disruptive daughter

Is your daughter regularly throwing tantrums and disobeying everything you ask her to do? Is she disobedient to teachers and other adults? Young girls who are disruptive are so difficult to deal with because you probably have no idea what’s going on in their minds. Dealing with a disruptive daughter may be challenging, but improving your relationship with her is very possible.

Working with your daughter, not against her

The first trick to dealing with a disruptive daughter is to be aware of what triggers her outbursts. This is a great thing to know to prevent further disruptions. Additionally, begin noticing recurring patterns of behavior which occur after these triggers. Following the triggered behavior, take note of the natural consequences that follow. From there, you can make your plan of action.

The Do’s and Dont’s of Consequences

Creating clear consequences for your disruptive daughter is pretty essential in creating a plan to work through her disruptive behavior. However, keep in mind that not all consequences are positive. Some may even do more harm than good. On the flip side, forming consequences that work can help your daughter avoid negative behaviors.

Here are a few ideas for creating the best consequence for your disruptive daughter:

  • Don’t react negatively towards your daughter. Spanking and yelling may seem to scare your daughter out of her behavior in the short term, but it’s not going have lasting positive effects on your daughter. Instead, notice when she does something positive. For example, if she does chores without complaining, compliment her on her positive actions. This way, you’ll be reinforcing positive behavior with positive feedback.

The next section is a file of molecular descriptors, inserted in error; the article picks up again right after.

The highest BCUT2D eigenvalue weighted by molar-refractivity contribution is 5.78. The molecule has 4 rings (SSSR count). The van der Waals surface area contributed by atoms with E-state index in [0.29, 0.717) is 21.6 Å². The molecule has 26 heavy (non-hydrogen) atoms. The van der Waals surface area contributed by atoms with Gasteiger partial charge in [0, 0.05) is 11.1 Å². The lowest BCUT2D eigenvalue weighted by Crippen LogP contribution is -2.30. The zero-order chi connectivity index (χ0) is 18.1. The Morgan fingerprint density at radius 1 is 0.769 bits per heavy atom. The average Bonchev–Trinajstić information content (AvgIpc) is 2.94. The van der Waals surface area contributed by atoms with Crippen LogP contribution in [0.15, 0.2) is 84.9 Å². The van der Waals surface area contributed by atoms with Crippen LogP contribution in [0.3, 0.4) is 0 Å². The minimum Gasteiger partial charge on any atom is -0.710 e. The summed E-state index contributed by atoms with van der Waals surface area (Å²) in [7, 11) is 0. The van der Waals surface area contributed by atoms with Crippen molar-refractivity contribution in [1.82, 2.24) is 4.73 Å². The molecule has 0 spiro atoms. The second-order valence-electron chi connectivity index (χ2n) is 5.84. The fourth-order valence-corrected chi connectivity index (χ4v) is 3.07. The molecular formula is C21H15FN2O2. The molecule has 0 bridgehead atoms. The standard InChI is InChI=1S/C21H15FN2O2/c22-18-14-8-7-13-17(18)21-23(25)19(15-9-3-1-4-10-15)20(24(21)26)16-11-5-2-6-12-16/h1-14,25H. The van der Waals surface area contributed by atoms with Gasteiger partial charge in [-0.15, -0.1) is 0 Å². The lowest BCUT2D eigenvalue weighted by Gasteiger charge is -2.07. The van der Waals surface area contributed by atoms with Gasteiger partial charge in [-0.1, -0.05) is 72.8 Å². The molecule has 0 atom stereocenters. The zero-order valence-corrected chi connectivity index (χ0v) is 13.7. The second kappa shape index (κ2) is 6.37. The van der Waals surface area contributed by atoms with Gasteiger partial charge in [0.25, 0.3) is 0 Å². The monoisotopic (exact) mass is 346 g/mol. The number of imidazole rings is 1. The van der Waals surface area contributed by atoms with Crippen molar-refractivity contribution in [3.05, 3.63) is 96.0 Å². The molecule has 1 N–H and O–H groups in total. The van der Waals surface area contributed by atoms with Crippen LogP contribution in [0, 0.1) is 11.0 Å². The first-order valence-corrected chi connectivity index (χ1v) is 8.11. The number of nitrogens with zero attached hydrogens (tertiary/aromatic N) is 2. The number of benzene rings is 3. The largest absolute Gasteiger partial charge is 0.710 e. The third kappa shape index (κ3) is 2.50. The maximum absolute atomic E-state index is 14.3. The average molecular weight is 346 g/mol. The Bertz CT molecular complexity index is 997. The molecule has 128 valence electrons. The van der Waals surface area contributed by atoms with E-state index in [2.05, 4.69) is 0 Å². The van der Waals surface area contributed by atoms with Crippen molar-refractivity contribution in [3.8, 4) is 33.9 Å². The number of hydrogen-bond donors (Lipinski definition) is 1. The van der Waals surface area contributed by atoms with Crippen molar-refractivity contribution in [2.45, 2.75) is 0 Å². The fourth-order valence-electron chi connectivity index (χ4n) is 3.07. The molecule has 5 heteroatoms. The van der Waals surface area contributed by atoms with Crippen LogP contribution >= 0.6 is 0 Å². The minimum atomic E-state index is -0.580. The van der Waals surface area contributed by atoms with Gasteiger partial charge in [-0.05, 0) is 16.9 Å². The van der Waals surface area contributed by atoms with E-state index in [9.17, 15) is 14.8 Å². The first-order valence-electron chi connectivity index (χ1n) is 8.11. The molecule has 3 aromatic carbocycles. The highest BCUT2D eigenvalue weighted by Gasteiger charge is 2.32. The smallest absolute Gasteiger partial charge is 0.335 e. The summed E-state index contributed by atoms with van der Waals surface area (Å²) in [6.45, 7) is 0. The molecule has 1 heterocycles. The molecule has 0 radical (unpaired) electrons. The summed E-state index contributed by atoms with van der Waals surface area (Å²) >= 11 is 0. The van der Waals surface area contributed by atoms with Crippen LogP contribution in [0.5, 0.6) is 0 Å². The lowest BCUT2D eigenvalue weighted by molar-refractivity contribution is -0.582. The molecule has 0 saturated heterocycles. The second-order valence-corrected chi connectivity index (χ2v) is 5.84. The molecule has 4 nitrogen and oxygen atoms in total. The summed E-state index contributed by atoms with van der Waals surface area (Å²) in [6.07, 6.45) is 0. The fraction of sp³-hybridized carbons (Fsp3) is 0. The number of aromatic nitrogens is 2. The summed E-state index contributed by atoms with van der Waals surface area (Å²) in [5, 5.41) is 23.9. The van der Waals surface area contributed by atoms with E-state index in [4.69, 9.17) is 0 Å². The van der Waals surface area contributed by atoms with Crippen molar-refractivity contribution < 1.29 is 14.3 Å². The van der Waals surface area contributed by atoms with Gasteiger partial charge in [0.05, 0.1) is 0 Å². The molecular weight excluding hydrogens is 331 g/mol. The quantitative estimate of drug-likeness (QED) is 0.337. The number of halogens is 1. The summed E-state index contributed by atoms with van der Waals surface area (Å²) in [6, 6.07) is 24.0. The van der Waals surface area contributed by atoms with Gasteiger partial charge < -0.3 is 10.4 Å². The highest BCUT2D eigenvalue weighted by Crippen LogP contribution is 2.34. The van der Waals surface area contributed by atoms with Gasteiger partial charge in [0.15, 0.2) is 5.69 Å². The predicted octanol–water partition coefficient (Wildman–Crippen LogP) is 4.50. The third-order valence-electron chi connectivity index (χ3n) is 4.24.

• Don’t delay consequences. That will only make your daughter think she can get away with her behavior. Instead, make consequences as immediate as possible.
  • Consequences should affect your tween in the long term: Instead of threatening to take away her cell phone or something she knows she will get back, take away something that would be more meaningful for her. For example, if she throws a major tantrum or gets in trouble at school, forbid her from going on the family vacation you had been planning.
  • Actively ignore the misbehavior. This should only be done if the behavior is not aggressive and overly destructive. Instead of engaging with your daughter when she’s being disruptive, ignore her and wait for her negative behavior to end. A lot of the times, tweens act up just to get a reaction out of people. You don’t want to give that to them. So don’t react.

Asheville Academy for Girls can help

If you have a disruptive daughter on your hands and you need her behavior to get better, look no further than Asheville Academy for Girls. Asheville Academy for Girls helps young girls ages 10-14 struggling with emotional and behavioral difficulties such as defiance issues and depression find success and fulfillment. For more information, please call 800.264.8709